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Scenario-driven Futures, 11 Feb 2016
All decision making in life is based upon scenarios, some more important than others, and some more controversial than others. Within the banking industry, the Federal Reserve’s scenarios for capital adequacy assessment (CCAR) are probably the most anticipated of the year.
The latest CCAR scenarios were released Jan 28, 2016, initiating the scramble to update all of the corresponding forecast models. This year’s scenarios are largely a continuation of the previous year’s, but with a few surprises included.
The following graph shows the current and previous severely adverse scenarios for Real GDP. The new scenario is supposed to represent a global downturn. As such, the recession appears to be a bit deeper than the previous version, but the overall pattern of recession is almost an exact copy.
For loan loss models, unemployment is always one of the primary drivers. In comparing these scenarios, we see that the unemployment rate reaches the same level with roughly the same pattern in both cases. The primary exception is that unemployment starts from a better point in Q4 2015 than in Q4 2014. Therefore, models dependent upon the change in unemployment will view these scenarios as more severe, a 4 point change versus a 5 point change.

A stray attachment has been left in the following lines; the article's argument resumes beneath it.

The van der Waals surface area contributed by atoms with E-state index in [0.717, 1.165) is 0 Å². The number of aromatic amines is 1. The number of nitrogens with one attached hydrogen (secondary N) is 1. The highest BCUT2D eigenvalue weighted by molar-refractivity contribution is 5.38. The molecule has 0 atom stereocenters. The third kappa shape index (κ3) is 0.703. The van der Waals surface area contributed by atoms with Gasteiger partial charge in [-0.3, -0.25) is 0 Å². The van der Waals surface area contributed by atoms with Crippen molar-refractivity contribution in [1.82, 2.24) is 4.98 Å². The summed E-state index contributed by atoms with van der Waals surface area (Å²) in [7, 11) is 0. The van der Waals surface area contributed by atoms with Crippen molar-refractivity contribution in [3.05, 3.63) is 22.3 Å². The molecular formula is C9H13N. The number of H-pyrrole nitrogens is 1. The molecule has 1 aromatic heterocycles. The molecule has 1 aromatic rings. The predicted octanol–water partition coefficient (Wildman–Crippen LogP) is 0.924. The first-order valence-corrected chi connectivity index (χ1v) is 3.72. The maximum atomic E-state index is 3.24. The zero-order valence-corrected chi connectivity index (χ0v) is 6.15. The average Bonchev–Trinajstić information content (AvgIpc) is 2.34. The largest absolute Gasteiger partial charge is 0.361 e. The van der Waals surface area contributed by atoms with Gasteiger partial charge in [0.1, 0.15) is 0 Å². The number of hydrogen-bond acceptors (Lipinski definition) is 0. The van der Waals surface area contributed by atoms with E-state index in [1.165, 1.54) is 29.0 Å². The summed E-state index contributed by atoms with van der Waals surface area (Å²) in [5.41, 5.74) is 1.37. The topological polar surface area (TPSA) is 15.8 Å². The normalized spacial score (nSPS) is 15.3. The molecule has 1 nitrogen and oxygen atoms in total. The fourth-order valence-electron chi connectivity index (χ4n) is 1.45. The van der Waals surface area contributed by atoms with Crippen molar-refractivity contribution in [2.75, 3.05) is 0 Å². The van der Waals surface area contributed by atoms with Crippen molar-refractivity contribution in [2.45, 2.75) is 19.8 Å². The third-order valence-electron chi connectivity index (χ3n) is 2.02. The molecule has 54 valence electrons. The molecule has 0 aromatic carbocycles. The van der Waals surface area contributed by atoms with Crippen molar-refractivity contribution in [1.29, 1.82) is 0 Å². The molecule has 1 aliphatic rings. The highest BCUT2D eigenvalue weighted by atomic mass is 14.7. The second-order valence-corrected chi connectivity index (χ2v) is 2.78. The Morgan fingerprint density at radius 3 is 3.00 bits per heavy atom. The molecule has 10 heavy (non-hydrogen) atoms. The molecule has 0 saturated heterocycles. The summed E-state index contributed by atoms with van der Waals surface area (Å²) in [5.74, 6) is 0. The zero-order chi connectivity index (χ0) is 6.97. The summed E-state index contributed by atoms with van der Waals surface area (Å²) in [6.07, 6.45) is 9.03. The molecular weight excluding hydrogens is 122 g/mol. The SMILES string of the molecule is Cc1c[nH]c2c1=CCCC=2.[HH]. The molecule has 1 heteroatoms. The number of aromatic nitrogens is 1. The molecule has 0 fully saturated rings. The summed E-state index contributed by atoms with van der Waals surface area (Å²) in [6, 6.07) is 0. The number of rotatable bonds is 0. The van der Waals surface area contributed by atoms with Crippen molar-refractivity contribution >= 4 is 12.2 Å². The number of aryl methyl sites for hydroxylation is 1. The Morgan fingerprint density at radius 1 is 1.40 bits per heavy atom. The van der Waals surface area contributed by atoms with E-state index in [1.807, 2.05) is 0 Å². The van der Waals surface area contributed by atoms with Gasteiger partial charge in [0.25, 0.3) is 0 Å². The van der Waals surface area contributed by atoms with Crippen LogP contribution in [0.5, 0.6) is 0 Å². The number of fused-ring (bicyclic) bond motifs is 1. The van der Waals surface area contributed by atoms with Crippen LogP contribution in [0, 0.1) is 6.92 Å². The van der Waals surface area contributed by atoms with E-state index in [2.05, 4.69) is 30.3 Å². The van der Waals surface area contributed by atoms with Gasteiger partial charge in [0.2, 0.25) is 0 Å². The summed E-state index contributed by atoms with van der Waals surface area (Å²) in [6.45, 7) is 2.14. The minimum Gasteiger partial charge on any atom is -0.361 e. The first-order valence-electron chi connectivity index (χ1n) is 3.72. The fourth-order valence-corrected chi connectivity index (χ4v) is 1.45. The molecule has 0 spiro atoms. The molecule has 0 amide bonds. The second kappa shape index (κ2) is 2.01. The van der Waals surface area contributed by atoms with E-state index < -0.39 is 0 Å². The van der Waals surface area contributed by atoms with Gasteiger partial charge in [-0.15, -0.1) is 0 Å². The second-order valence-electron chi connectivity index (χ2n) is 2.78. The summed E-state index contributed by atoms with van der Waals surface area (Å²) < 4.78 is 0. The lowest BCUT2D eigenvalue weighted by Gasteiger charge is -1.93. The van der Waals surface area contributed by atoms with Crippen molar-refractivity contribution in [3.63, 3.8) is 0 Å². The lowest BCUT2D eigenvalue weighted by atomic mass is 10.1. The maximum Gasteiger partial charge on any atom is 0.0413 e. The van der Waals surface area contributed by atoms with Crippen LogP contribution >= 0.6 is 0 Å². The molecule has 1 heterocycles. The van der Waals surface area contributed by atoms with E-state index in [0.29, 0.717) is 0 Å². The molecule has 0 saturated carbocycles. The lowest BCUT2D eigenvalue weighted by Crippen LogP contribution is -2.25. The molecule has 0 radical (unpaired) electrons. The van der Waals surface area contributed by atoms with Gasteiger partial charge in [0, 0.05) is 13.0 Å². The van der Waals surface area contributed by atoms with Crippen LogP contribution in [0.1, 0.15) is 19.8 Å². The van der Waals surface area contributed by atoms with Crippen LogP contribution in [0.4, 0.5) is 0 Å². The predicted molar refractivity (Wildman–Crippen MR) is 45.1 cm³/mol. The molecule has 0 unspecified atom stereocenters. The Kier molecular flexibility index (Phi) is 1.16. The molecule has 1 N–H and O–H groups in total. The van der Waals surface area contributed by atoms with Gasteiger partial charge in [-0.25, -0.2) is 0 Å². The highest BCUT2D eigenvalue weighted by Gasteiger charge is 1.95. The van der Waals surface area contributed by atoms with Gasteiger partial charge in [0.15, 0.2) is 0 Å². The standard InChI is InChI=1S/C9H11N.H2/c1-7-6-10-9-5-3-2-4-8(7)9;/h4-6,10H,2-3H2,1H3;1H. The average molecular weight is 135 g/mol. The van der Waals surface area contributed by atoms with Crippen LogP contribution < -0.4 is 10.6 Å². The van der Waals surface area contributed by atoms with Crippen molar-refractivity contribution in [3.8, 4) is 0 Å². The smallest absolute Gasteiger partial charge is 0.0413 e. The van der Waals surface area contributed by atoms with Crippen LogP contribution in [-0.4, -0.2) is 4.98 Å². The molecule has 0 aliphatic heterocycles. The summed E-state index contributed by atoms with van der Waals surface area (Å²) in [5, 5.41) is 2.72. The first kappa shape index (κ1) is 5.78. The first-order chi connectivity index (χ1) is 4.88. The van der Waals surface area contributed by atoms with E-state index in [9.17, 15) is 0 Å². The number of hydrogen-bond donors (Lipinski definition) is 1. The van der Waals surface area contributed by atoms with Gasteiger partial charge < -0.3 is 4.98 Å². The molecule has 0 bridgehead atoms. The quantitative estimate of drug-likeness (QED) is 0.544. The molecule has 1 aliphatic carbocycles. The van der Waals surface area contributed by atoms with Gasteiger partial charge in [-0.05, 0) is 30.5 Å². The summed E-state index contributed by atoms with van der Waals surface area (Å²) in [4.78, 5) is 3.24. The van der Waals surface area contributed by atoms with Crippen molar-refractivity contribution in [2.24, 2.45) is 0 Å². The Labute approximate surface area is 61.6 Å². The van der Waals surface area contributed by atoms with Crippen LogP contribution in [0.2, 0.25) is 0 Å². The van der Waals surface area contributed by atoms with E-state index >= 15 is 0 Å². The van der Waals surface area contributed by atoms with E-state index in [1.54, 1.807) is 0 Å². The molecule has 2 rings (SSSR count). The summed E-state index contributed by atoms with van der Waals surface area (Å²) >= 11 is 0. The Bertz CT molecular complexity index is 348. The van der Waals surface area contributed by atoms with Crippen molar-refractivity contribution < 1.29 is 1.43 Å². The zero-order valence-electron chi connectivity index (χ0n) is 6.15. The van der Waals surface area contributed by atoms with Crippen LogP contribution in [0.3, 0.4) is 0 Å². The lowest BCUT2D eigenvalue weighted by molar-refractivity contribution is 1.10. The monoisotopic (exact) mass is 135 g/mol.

For house prices, both scenarios capture a 25% deterioration in house prices. Since the absolute level of house prices is rarely used in modeling, the scenarios should appear to be equivalent.
The new interest rate scenarios are where most of the discussion is occurring. Whereas the previous scenario showed a slight increase of the 3-month Treasury rate to 0.1%, the new scenario proposes a drop in the rate to negative values. Although at first this seemed like only a hypothetical possibility, in the last month we have seen the Bank of Japan make just such a move to negative rates.
The logic behind this kind of scenario can be two-fold. The BoJ apparently took this action to push banks to lend more to spur economic growth. For those banks holding significant amounts of government bonds, negative rates are like a penalty fee. As one would expect, banks are unable to pass negative rates on to deposit customers, so this becomes a cost of not lending. Such a scenario could be plausible in the US where rates are also near zero already.
Secondly, negative rates could be a stress test of the model structures. Do deposit models implicitly assume that customers would pay to deposit their money in the bank? Might some of the model complex models give unintuitive answers with negative rates. Certainly some lenders are discovering that right now.